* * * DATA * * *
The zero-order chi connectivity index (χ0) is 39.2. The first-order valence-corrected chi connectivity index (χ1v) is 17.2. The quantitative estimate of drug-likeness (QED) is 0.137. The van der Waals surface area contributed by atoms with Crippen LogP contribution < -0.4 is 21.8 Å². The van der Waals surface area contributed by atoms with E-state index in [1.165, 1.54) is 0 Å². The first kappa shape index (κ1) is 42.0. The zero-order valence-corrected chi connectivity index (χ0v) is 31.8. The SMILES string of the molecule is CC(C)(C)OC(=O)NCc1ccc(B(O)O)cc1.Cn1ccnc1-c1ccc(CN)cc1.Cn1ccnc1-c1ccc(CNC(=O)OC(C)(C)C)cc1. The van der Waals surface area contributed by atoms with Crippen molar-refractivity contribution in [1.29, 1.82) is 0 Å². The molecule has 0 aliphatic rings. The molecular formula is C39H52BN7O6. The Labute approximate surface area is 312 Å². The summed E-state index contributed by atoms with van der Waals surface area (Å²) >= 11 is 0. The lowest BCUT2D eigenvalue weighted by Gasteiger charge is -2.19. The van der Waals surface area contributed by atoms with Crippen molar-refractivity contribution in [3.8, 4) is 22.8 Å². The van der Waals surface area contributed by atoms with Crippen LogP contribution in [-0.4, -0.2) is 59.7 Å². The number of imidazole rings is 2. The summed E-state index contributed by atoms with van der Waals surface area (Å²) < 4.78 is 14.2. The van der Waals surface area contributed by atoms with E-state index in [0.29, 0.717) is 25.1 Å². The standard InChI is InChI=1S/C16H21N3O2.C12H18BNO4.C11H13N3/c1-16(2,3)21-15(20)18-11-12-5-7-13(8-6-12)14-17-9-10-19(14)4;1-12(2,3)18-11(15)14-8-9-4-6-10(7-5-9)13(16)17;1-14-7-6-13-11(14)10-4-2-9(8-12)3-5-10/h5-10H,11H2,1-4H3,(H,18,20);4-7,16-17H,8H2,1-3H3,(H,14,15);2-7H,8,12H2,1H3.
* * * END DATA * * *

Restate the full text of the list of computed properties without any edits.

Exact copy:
The zero-order chi connectivity index (χ0) is 39.2. The first-order valence-corrected chi connectivity index (χ1v) is 17.2. The quantitative estimate of drug-likeness (QED) is 0.137. The van der Waals surface area contributed by atoms with Crippen LogP contribution < -0.4 is 21.8 Å². The van der Waals surface area contributed by atoms with E-state index in [1.165, 1.54) is 0 Å². The first kappa shape index (κ1) is 42.0. The zero-order valence-corrected chi connectivity index (χ0v) is 31.8. The SMILES string of the molecule is CC(C)(C)OC(=O)NCc1ccc(B(O)O)cc1.Cn1ccnc1-c1ccc(CN)cc1.Cn1ccnc1-c1ccc(CNC(=O)OC(C)(C)C)cc1. The van der Waals surface area contributed by atoms with Crippen molar-refractivity contribution in [1.29, 1.82) is 0 Å². The molecule has 0 aliphatic rings. The molecular formula is C39H52BN7O6. The Labute approximate surface area is 312 Å². The summed E-state index contributed by atoms with van der Waals surface area (Å²) >= 11 is 0. The lowest BCUT2D eigenvalue weighted by Gasteiger charge is -2.19. The van der Waals surface area contributed by atoms with Crippen molar-refractivity contribution in [3.8, 4) is 22.8 Å². The van der Waals surface area contributed by atoms with Crippen LogP contribution in [-0.4, -0.2) is 59.7 Å². The number of imidazole rings is 2. The summed E-state index contributed by atoms with van der Waals surface area (Å²) < 4.78 is 14.2. The van der Waals surface area contributed by atoms with E-state index in [0.29, 0.717) is 25.1 Å². The standard InChI is InChI=1S/C16H21N3O2.C12H18BNO4.C11H13N3/c1-16(2,3)21-15(20)18-11-12-5-7-13(8-6-12)14-17-9-10-19(14)4;1-12(2,3)18-11(15)14-8-9-4-6-10(7-5-9)13(16)17;1-14-7-6-13-11(14)10-4-2-9(8-12)3-5-10/h5-10H,11H2,1-4H3,(H,18,20);4-7,16-17H,8H2,1-3H3,(H,14,15);2-7H,8,12H2,1H3.